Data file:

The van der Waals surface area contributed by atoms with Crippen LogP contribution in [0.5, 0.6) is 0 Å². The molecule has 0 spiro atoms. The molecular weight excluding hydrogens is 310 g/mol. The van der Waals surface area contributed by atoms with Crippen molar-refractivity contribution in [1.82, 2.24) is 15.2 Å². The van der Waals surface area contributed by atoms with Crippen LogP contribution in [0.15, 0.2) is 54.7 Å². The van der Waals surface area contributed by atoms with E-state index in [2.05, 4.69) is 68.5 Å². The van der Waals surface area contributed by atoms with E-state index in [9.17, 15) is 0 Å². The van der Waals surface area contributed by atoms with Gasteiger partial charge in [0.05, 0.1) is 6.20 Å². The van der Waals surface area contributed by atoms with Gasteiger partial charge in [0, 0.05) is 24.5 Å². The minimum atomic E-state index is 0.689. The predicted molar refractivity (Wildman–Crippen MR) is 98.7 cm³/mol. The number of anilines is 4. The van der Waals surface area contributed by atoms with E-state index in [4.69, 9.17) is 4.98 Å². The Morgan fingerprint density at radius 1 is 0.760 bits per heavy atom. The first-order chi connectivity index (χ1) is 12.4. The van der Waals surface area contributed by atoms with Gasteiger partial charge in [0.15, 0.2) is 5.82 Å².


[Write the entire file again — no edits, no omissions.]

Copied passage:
The van der Waals surface area contributed by atoms with Crippen LogP contribution in [0.5, 0.6) is 0 Å². The molecule has 0 spiro atoms. The molecular weight excluding hydrogens is 310 g/mol. The van der Waals surface area contributed by atoms with Crippen molar-refractivity contribution in [1.82, 2.24) is 15.2 Å². The van der Waals surface area contributed by atoms with Crippen LogP contribution in [0.15, 0.2) is 54.7 Å². The van der Waals surface area contributed by atoms with E-state index in [2.05, 4.69) is 68.5 Å². The van der Waals surface area contributed by atoms with E-state index in [9.17, 15) is 0 Å². The van der Waals surface area contributed by atoms with Gasteiger partial charge in [0.05, 0.1) is 6.20 Å². The van der Waals surface area contributed by atoms with Gasteiger partial charge in [0, 0.05) is 24.5 Å². The minimum atomic E-state index is 0.689. The predicted molar refractivity (Wildman–Crippen MR) is 98.7 cm³/mol. The number of anilines is 4. The van der Waals surface area contributed by atoms with E-state index in [4.69, 9.17) is 4.98 Å². The Morgan fingerprint density at radius 1 is 0.760 bits per heavy atom. The first-order chi connectivity index (χ1) is 12.4. The van der Waals surface area contributed by atoms with Gasteiger partial charge in [0.15, 0.2) is 5.82 Å².